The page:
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Moors fires are a burning issue – they destroy our precious wildlife habitats’

It has been a lively few days in my email inbox.

Last week I reported on a battle raging in North ­Yorkshire between gamekeepers burning heather to boost grouse populations and campaigners who say the practice is creating an ecological disaster.

Many people wrote praising the Mirror. There were others sticking the knife in.

The issue isn’t just confined to the North York Moors National Park. Readers told me how fires also take place in County Durham, the Peak District and also the Yorkshire Dales.

I’ve been called a liar, accused of being in the pocket of anti-bloodsport campaigners and not understanding the countryside because I live by the sea. And apparently I have an agenda because I like birdwatching.

Let’s clear up a few things.

I grew up in the farming county of Bedfordshire where my maternal grandfather worked on the land and regularly went shooting. My three uncles still do.

A brace of pheasants hanging in my grandad’s barn was a frequent sight and I was fed more rabbits than I can count as well as partridge, venison and other game. I’ve even tried grouse (once… not a fan). But I have always despised fox hunting, badger baiting and hare coursing.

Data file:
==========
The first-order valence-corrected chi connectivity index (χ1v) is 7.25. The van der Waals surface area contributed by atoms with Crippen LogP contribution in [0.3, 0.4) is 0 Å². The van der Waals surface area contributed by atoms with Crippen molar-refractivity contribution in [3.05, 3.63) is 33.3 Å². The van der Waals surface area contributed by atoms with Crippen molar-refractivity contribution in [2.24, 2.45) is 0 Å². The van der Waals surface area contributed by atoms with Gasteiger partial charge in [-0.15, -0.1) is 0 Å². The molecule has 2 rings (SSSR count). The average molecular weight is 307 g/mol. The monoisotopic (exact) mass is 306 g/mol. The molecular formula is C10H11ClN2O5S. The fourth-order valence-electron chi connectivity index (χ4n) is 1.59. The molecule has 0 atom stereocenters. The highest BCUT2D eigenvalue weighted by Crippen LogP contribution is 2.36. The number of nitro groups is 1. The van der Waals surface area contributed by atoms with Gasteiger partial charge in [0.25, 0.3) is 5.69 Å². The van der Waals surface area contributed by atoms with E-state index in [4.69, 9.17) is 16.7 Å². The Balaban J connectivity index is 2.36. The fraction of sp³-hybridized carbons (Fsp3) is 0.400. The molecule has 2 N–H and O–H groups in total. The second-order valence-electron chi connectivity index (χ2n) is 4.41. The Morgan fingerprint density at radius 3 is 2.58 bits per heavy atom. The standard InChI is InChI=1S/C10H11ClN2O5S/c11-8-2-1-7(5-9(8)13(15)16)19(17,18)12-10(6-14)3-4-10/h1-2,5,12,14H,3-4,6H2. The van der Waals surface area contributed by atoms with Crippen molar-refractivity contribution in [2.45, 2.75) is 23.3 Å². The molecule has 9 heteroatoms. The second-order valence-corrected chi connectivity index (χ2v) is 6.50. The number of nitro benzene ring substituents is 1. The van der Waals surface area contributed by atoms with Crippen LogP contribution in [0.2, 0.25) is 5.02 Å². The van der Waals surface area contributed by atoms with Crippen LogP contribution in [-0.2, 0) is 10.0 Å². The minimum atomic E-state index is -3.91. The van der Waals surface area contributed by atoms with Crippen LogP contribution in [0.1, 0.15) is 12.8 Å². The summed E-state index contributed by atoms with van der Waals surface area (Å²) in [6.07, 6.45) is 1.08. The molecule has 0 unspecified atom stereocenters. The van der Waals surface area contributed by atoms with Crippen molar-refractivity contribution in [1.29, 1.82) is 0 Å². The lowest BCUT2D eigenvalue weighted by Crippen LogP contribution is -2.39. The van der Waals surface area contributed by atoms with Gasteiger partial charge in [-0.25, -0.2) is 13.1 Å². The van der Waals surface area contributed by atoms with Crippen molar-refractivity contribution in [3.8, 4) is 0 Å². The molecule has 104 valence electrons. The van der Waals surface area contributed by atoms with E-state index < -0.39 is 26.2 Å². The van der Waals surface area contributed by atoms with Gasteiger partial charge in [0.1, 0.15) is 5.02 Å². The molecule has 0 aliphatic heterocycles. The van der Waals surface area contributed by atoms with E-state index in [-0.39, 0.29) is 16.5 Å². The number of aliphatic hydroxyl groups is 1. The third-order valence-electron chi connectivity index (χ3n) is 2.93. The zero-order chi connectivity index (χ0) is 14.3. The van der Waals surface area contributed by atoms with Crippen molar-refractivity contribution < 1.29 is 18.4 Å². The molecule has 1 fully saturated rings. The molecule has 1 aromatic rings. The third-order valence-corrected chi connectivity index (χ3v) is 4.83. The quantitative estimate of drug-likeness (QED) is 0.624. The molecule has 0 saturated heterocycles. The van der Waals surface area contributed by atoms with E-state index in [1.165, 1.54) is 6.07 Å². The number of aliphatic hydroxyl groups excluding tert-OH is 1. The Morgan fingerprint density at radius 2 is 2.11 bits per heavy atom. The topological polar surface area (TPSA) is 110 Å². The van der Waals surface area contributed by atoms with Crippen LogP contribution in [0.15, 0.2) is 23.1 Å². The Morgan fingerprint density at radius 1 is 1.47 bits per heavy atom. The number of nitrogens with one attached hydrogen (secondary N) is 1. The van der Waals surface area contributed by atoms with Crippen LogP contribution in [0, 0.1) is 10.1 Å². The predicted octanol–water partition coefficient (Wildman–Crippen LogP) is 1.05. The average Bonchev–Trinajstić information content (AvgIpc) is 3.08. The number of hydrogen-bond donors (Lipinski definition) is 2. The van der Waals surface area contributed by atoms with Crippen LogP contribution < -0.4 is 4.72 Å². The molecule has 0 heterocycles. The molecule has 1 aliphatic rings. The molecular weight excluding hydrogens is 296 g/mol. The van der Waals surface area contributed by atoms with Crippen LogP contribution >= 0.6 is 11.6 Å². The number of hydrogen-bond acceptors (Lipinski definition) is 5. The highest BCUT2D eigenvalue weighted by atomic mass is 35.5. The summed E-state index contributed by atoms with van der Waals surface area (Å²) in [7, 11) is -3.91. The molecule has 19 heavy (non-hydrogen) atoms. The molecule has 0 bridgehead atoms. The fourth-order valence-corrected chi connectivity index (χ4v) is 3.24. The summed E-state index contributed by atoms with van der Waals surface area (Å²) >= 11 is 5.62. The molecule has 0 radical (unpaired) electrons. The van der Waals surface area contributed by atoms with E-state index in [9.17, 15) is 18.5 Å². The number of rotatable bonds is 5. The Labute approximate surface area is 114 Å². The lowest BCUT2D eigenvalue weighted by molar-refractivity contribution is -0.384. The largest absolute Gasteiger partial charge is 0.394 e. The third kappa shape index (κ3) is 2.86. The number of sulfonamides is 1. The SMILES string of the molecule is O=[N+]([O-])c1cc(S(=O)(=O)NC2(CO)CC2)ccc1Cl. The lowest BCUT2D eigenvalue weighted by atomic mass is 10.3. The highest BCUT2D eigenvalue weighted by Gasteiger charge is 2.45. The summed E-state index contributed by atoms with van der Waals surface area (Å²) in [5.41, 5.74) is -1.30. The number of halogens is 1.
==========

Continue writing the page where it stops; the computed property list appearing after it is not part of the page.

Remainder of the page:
I hadn’t given the practices behind the grouse shooting industry a close look until the alarm bells started ringing recently.

Scientists say UK peatlands hold about 3.2 billion tonnes of carbon, double the amount of all the UK’s forests put together, and are vitally important in helping tackle climate change.

They warn the burning must stop to protect this vital natural tool and our precious wildlife that rely on it.

But when The Countryside Charity, RSPB, Friends of the Earth and The Wildlife Trust as well as the 53 other organisations that make up the Wildlife and Countryside Link – the largest environment and wildlife coalition – say the practice is severely damaging, surely it is time to listen. Oh, and don’t forget the Climate Change Committee who recommended an immediate ban in January last year.

Denying this clear science is ­potentially as damaging as saying the pandemic is fake news. If we don’t start taking major steps to protect the health of the planet, there will be no more grouse left to shoot.